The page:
Sixth Sunday after Epiphany, Narrative Lectionary, Year 3
Lessons: Luke 7:18-35, Psalm 146:5-10
Theme: God’s faithful and generous people watch for signs of Jesus at work in the midst of a confusing and troubled world, even when it seems counter-intuitive or impossible. We trust that God is still speaking and acting in, among, and through us.
Key Scripture: And he [Jesus] answered them, “Go and tell John what you have seen and heard: the blind receive their sight, the lame walk, the lepers are cleansed, the deaf hear, the dead are raised, the poor have good news brought to them.” Luke 7:22
News had a way of traveling fast in the first century world—even without the benefit of the worldwide web. News of a miracle worker and healer was the kind of heady stuff that spread quickly; after all, people living under the oppressive regime of Rome needed to see, hear, and experience hope. Not too much has changed in 2,000 years. We find ourselves again living in confusing and anxious times. Folks are looking for hope—often in all the wrong places and in all the wrong people. Who will save us? Who is the “one”?
Despite his entire ministry of baptizing and pointing the way to the Messiah, even John needed some reassurance, and this week’s reading he sends a couple of his disciples to ask Jesus point blank if he is “the one.” We know John has been imprisoned by Herod, and surely he expects that the Messiah will not only release him but also topple this unjust system and restore order and glory to Israel. Who are you, Jesus? How can we be sure you are “the one”?
Jesus sends John’s disciples back with a message that echoes Psalm 146: “…the blind receive their sight, the lame walk, the lepers are cleansed, the deaf hear, the dead are raised, the poor have good news brought to them…” It may not be exactly the news John is hoping for, but it is good news nonetheless.
Meanwhile, Jesus turns the tables on the crowd by asking them what they went out to the wilderness looking for. He hits the religious leaders for their refusal to accept John’s baptism and for their pettiness. Who are you looking for? What are you looking for? What do you expect the reign of God to look like? These are the sorts of questions that Jesus seems to be lifting up.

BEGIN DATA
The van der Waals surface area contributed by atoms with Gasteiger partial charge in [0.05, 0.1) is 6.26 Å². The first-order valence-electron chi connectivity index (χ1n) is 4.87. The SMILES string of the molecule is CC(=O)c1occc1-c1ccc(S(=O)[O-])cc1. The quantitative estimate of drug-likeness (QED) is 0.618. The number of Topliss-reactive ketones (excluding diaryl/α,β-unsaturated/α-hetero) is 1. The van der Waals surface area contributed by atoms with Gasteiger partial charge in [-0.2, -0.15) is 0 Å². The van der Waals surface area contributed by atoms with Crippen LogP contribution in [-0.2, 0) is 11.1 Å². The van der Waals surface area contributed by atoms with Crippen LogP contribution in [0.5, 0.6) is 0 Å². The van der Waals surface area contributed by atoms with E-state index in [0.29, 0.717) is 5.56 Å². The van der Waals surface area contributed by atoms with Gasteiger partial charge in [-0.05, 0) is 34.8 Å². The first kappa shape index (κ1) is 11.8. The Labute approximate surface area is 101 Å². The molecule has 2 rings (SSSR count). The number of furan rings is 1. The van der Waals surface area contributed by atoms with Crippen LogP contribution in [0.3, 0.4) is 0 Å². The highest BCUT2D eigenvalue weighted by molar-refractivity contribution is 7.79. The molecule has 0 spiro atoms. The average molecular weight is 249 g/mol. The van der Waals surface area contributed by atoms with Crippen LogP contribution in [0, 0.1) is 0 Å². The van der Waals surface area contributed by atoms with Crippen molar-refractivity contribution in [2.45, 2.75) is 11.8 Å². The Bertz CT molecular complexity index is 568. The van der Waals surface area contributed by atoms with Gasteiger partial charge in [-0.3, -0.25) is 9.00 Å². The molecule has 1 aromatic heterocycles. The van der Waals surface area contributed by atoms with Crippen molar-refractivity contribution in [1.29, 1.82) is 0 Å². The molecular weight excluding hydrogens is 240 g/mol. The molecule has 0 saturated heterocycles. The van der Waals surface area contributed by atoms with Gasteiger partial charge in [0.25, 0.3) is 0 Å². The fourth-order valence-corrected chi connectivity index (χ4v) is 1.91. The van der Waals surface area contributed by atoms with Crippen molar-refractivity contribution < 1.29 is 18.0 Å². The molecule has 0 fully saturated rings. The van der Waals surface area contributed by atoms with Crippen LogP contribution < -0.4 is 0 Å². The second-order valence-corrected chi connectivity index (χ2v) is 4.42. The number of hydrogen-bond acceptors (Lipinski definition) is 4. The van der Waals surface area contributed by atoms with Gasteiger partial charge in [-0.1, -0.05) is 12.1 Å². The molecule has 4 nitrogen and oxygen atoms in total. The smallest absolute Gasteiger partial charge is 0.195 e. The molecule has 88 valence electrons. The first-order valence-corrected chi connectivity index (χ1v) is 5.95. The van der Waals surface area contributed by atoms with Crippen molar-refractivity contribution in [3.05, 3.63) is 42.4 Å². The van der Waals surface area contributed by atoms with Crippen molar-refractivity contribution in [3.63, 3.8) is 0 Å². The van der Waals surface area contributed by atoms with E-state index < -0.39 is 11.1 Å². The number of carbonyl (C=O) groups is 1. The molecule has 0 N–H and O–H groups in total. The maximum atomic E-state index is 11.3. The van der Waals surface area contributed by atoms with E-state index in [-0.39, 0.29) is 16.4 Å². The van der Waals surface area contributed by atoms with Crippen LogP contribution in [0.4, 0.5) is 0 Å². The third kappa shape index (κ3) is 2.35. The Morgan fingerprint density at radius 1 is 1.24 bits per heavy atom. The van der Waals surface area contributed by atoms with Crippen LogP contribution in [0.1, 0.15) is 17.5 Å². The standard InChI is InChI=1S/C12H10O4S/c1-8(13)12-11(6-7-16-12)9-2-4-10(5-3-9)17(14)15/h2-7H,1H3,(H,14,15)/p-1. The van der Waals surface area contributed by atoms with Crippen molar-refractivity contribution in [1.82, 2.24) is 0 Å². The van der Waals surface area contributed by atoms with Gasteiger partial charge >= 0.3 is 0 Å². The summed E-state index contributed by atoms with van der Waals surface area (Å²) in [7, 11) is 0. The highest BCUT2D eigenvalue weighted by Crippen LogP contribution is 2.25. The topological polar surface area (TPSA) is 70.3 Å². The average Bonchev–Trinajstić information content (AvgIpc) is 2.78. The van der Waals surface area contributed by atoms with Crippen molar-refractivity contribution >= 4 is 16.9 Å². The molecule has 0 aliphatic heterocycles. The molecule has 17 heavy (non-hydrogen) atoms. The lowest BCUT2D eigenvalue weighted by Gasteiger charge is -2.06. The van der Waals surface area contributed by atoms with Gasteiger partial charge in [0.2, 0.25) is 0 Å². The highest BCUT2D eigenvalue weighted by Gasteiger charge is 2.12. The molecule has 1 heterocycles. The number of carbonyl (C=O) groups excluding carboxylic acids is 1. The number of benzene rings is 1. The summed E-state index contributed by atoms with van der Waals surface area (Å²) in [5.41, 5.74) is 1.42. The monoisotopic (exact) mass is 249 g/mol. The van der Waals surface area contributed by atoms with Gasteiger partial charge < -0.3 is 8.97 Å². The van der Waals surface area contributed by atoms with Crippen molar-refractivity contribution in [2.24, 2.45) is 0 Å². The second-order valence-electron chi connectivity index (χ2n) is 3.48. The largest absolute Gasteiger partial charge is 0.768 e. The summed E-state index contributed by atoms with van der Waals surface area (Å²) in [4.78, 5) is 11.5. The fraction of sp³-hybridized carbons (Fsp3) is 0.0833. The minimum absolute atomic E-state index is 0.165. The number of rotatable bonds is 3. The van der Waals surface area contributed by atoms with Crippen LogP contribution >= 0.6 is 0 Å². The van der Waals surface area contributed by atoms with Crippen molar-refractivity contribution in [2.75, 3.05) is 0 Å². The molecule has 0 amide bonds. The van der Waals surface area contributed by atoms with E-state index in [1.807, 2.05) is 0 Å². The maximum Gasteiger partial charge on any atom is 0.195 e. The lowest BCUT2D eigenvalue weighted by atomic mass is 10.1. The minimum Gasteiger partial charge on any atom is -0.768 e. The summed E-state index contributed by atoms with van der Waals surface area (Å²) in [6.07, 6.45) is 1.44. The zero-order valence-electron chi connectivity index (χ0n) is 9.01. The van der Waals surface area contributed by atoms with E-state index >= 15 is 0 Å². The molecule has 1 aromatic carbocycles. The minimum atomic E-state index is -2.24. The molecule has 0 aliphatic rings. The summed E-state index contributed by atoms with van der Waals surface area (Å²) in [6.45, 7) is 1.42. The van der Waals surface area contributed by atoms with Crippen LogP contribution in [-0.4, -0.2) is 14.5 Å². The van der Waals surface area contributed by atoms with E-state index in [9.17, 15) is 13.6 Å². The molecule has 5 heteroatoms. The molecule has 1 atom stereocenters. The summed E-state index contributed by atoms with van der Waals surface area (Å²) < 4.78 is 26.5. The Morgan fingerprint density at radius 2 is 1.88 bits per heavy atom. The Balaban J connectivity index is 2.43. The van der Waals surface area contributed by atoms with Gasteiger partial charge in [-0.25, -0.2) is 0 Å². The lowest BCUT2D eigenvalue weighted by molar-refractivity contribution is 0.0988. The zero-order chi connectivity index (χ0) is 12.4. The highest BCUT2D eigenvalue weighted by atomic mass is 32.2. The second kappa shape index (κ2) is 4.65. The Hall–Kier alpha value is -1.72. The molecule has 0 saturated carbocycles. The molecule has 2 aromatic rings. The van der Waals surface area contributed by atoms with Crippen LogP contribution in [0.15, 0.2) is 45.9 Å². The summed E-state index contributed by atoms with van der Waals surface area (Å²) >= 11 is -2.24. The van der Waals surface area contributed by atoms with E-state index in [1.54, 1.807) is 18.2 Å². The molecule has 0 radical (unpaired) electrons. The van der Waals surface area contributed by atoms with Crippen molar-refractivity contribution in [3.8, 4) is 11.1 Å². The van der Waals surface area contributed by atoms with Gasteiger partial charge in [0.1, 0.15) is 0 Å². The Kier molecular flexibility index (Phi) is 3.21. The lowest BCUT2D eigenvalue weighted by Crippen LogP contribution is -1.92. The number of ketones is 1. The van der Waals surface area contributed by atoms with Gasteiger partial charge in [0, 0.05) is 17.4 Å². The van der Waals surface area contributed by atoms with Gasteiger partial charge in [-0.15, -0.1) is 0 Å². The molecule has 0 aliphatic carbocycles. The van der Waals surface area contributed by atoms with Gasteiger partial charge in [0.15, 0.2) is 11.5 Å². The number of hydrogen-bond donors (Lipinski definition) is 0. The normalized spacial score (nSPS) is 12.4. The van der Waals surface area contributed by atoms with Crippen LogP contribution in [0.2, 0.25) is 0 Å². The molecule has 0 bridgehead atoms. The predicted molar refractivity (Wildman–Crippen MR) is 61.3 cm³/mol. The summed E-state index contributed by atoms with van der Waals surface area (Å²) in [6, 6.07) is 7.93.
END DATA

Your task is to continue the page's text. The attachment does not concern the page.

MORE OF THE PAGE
Jesus is still defying expectations today. He will not be shackled by a theology of glory or a gospel of prosperity. Jesus is found today on the margins and with the least of God’s children—just like when he walked the first century roads and paths of Galilee. We may easily become blinded to Jesus by our own preconceived notions of how the Son of Man is supposed to operate, by what we assume justice looks like, and what we expect the reign of God to look like. In doing so, we set ourselves up for disappointment.
Who do you think the people in your faith community are looking for, hoping for, and longing for? Are they staking their claim on a false vision of the Messiah? Are blinders preventing a clear vision for mission and ministry? And whatever in the world does this lesson have to do with stewardship?
These are all good questions to ask, to ponder, and to discuss. I can answer only the last one. If we operate under the basic assumption that stewardship is everything we do once God says yes to us (a paraphrase of Clarence Stoughton’s definition), then how we respond to Jesus, how we look for Jesus at work in the world, and how we understand Jesus to be working in, with, and through us are all issues of stewardship. Who we are looking for is a question of stewardship at the most fundamental level, and the answer can be found only in letting go and listening.
Consider using the Psalm selection (Psalm 146:5-10) as a call to worship today. Allow for plenty of space in worship—for quiet, for reflection, or for conversation about where and how people see the Lord at work. Consider the relational nature of God.
Why is it OK for one person to be able to do something but not another? Consider Jesus’ comments in verses 33-34 of the lesson. Folks complained about John because of his desert living and asceticism, and they complained because Jesus enjoyed life. Invite youth to share how they see this kind of “double-standard” played out in their lives. How does it happen with Christians in general?
What is God Like?
Invite children to think about a “picture” of God. We don’t have any photographs, and paintings are simply artist’s ideas about how God might look. Tell the children that we can get an idea of what God is like, a “picture” of God, from the psalm. Using the Easy-to-Read version come up with a Word cloud for God based on these few verses. Give every child one and remind them that even though we can’t “see” God as we see each other or see photographs of friends and families, we can “picture” God in descriptions like the one in this week’s Psalm. Finish with a simple prayer.
Weekly Stewardship Bulletin Insert
This week’s lesson from Luke invites us to challenge our notions about what God is like and what we look for when we look for God. It is an act of faithful stewardship to put aside our assumptions and our comfortable ideas of God and listen for the Holy Spirit to help us experience and see God at work in the world. We just might be surprised and amazed at what we do see when we let go of our preconceived notions.
Stewardship at Home
This week look for examples of how Jesus describes himself to John: 1) the blind receive sight, 2) the lame walk, 3) the lepers are cleansed, 4) the deaf hear, 5) the dead are raised, and 6) the poor have good news brought to them. How do you see Jesus at work in the world doing this today in our time? How are Christians walking side-by-side with Jesus to do the work of the kingdom? How are you seeing Jesus each day?
Photos:Edith Soto and Ken Teegardin, Creative Commons. Thanks!
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